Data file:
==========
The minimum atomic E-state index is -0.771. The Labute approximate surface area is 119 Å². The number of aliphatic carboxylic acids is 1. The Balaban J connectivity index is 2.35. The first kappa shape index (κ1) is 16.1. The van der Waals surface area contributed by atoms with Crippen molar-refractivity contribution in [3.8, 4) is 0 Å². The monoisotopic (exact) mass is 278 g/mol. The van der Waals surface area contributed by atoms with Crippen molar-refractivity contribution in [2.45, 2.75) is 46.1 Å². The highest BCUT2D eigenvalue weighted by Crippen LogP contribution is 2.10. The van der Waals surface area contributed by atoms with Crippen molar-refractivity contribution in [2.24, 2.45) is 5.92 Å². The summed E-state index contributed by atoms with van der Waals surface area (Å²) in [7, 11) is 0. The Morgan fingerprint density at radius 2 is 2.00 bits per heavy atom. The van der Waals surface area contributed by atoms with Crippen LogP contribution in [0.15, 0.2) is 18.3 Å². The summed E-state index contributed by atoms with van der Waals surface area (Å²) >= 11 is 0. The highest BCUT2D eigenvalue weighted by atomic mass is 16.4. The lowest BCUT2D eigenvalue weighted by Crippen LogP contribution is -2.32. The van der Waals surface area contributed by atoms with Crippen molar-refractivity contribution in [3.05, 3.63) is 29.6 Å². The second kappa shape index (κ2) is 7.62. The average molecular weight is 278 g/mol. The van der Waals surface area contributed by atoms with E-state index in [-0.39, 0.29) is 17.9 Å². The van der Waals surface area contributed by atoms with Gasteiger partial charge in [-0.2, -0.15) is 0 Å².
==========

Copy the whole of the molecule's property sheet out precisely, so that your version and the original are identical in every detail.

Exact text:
The minimum atomic E-state index is -0.771. The Labute approximate surface area is 119 Å². The number of aliphatic carboxylic acids is 1. The Balaban J connectivity index is 2.35. The first kappa shape index (κ1) is 16.1. The van der Waals surface area contributed by atoms with Crippen molar-refractivity contribution in [3.8, 4) is 0 Å². The monoisotopic (exact) mass is 278 g/mol. The van der Waals surface area contributed by atoms with Crippen molar-refractivity contribution in [2.45, 2.75) is 46.1 Å². The highest BCUT2D eigenvalue weighted by Crippen LogP contribution is 2.10. The van der Waals surface area contributed by atoms with Crippen molar-refractivity contribution in [2.24, 2.45) is 5.92 Å². The summed E-state index contributed by atoms with van der Waals surface area (Å²) in [7, 11) is 0. The Morgan fingerprint density at radius 2 is 2.00 bits per heavy atom. The van der Waals surface area contributed by atoms with Crippen LogP contribution in [0.15, 0.2) is 18.3 Å². The summed E-state index contributed by atoms with van der Waals surface area (Å²) >= 11 is 0. The highest BCUT2D eigenvalue weighted by atomic mass is 16.4. The lowest BCUT2D eigenvalue weighted by Crippen LogP contribution is -2.32. The van der Waals surface area contributed by atoms with Crippen molar-refractivity contribution in [3.05, 3.63) is 29.6 Å². The second kappa shape index (κ2) is 7.62. The average molecular weight is 278 g/mol. The van der Waals surface area contributed by atoms with E-state index in [-0.39, 0.29) is 17.9 Å². The van der Waals surface area contributed by atoms with Gasteiger partial charge in [-0.2, -0.15) is 0 Å².